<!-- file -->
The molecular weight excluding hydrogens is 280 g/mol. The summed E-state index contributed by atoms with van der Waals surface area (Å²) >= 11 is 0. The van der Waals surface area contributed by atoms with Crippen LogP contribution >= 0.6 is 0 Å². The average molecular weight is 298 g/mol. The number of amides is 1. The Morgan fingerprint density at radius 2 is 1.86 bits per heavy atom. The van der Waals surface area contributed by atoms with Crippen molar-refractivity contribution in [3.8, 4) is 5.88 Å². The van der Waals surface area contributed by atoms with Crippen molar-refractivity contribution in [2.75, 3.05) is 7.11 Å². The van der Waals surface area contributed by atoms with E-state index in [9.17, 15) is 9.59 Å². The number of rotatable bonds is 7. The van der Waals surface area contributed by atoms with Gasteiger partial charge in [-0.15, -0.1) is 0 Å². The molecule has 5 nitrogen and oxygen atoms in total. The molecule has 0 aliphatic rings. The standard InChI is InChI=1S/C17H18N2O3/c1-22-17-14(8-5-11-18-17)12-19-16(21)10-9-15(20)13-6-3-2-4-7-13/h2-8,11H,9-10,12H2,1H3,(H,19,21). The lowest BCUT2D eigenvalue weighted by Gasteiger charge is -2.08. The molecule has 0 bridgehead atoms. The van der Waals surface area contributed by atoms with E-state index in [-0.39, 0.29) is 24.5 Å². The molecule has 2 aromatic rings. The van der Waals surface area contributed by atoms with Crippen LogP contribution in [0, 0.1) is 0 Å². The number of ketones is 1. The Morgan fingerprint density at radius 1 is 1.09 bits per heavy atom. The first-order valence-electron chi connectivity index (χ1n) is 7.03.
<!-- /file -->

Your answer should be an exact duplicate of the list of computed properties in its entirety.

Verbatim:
The molecular weight excluding hydrogens is 280 g/mol. The summed E-state index contributed by atoms with van der Waals surface area (Å²) >= 11 is 0. The van der Waals surface area contributed by atoms with Crippen LogP contribution >= 0.6 is 0 Å². The average molecular weight is 298 g/mol. The number of amides is 1. The Morgan fingerprint density at radius 2 is 1.86 bits per heavy atom. The van der Waals surface area contributed by atoms with Crippen molar-refractivity contribution in [3.8, 4) is 5.88 Å². The van der Waals surface area contributed by atoms with Crippen molar-refractivity contribution in [2.75, 3.05) is 7.11 Å². The van der Waals surface area contributed by atoms with E-state index in [9.17, 15) is 9.59 Å². The number of rotatable bonds is 7. The van der Waals surface area contributed by atoms with Gasteiger partial charge in [-0.15, -0.1) is 0 Å². The molecule has 5 nitrogen and oxygen atoms in total. The molecule has 0 aliphatic rings. The standard InChI is InChI=1S/C17H18N2O3/c1-22-17-14(8-5-11-18-17)12-19-16(21)10-9-15(20)13-6-3-2-4-7-13/h2-8,11H,9-10,12H2,1H3,(H,19,21). The lowest BCUT2D eigenvalue weighted by Gasteiger charge is -2.08. The molecule has 0 bridgehead atoms. The van der Waals surface area contributed by atoms with E-state index in [-0.39, 0.29) is 24.5 Å². The molecule has 2 aromatic rings. The van der Waals surface area contributed by atoms with Crippen LogP contribution in [0, 0.1) is 0 Å². The number of ketones is 1. The Morgan fingerprint density at radius 1 is 1.09 bits per heavy atom. The first-order valence-electron chi connectivity index (χ1n) is 7.03.